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Re: Doug Williams of Polygraph.com Indicted
Reply #25 - Nov 14th, 2014 at 11:50pm
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The trial will definitely set some kind of precedence one way or the other; even if convicted, he will probably appeal.
  
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Paste Member Name in Quick Reply Box George W. Maschke
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Re: Doug Williams of Polygraph.com Indicted
Reply #26 - Nov 15th, 2014 at 12:03am
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Here are articles on the indictment of Doug Williams from Ars Technica and Mashable, respectively:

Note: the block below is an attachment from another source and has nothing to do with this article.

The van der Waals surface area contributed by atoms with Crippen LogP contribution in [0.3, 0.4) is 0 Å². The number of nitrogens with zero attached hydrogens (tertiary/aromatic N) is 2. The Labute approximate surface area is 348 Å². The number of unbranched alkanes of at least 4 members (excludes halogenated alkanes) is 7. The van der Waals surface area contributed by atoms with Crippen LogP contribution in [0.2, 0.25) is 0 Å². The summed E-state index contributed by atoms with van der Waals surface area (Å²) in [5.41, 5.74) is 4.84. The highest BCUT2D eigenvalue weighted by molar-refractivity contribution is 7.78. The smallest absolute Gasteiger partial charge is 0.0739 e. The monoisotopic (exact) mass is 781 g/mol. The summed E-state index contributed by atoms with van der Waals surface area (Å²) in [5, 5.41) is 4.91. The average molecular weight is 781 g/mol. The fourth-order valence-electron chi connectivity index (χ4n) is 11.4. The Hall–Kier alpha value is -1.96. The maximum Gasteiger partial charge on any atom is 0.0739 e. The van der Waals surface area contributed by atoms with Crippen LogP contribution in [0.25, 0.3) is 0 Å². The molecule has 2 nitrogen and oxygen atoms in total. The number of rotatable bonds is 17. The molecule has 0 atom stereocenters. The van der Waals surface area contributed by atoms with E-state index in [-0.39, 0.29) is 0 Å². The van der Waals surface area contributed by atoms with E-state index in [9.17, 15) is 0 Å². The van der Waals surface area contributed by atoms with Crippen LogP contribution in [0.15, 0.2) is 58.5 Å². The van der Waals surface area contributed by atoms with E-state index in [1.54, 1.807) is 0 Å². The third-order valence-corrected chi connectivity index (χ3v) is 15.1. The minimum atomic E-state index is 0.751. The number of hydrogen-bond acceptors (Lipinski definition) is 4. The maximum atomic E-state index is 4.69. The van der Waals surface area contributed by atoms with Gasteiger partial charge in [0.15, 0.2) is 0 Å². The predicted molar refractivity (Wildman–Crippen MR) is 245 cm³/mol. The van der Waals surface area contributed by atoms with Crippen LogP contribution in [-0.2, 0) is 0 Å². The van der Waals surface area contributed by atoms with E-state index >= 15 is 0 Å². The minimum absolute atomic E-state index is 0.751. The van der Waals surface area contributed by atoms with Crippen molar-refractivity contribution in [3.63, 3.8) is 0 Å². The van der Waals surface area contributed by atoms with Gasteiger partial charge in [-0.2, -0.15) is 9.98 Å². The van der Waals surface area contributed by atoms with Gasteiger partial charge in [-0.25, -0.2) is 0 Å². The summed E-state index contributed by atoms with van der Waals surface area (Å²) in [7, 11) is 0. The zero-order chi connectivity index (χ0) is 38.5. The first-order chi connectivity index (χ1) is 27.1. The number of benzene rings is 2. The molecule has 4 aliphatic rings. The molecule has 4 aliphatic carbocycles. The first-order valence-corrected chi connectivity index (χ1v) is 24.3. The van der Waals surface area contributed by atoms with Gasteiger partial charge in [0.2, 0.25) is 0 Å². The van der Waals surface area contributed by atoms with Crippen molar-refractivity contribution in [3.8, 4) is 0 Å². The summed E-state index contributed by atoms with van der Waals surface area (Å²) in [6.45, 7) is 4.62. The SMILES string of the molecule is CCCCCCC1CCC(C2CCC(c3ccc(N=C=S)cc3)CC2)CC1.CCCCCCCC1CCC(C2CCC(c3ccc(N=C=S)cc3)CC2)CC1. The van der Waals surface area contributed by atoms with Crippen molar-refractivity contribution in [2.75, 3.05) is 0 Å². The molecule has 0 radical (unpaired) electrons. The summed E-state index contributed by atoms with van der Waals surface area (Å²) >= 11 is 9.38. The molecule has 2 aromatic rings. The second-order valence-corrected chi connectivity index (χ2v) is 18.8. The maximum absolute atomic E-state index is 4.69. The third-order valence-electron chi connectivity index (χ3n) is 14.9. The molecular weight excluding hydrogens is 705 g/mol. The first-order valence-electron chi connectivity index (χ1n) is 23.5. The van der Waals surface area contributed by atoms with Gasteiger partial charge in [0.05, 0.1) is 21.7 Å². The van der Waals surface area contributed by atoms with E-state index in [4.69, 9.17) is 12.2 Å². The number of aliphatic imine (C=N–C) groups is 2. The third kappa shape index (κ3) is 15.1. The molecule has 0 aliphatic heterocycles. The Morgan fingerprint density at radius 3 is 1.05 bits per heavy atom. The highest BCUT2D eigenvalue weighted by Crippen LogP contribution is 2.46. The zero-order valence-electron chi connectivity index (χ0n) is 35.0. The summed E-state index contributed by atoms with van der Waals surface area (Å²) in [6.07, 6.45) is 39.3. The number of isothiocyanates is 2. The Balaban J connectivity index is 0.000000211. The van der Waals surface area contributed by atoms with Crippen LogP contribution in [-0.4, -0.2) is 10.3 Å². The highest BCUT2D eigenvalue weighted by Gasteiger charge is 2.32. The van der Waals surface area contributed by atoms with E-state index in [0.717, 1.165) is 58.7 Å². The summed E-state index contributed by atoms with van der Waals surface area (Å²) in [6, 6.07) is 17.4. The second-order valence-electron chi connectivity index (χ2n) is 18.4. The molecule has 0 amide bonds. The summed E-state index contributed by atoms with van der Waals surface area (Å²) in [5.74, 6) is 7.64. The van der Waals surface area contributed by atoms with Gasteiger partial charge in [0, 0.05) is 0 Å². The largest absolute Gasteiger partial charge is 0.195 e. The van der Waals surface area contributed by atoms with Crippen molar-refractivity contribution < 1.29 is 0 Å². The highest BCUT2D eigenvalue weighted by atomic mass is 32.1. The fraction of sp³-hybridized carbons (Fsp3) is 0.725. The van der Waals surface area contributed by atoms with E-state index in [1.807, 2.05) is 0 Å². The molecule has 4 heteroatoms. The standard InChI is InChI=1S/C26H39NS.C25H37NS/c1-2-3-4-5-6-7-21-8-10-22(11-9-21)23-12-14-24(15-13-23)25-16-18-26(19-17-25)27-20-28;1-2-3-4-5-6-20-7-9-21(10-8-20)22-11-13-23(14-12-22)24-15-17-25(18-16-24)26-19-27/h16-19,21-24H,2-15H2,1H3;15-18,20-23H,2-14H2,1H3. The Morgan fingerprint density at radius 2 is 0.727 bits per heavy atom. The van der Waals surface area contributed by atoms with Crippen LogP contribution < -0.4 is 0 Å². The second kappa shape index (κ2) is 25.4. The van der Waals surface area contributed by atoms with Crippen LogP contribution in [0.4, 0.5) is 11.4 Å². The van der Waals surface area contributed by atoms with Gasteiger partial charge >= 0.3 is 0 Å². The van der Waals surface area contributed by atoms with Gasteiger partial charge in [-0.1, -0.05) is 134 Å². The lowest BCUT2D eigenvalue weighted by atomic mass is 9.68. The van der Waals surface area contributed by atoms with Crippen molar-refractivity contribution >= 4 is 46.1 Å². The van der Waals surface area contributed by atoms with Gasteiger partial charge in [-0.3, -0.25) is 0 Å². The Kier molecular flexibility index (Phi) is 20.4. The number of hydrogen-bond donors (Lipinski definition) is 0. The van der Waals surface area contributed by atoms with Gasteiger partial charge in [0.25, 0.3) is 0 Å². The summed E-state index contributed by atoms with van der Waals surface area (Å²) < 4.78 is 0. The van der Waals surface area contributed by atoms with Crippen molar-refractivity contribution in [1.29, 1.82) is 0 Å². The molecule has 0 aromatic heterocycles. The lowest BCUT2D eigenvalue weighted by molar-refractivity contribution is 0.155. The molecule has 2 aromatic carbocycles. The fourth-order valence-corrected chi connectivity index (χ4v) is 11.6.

http://arstechnica.com/tech-policy/2014/11/polygraph-com-owner-accused-of-traini...

http://mashable.com/2014/11/14/polygraph-dot-com-doug-williams/
  

George W. Maschke
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Re: Doug Williams of Polygraph.com Indicted
Reply #27 - Nov 15th, 2014 at 2:55am
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I read the indictment; it's very shoddy work. They were able to convince the grand jury, but I think Doug will prevail at trial--I hope he doesn't plead.
« Last Edit: Nov 15th, 2014 at 4:12am by Ex Member »  
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Paste Member Name in Quick Reply Box George W. Maschke
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Ars Technica Comments on U.S. v. Williams
Reply #28 - Nov 15th, 2014 at 11:05am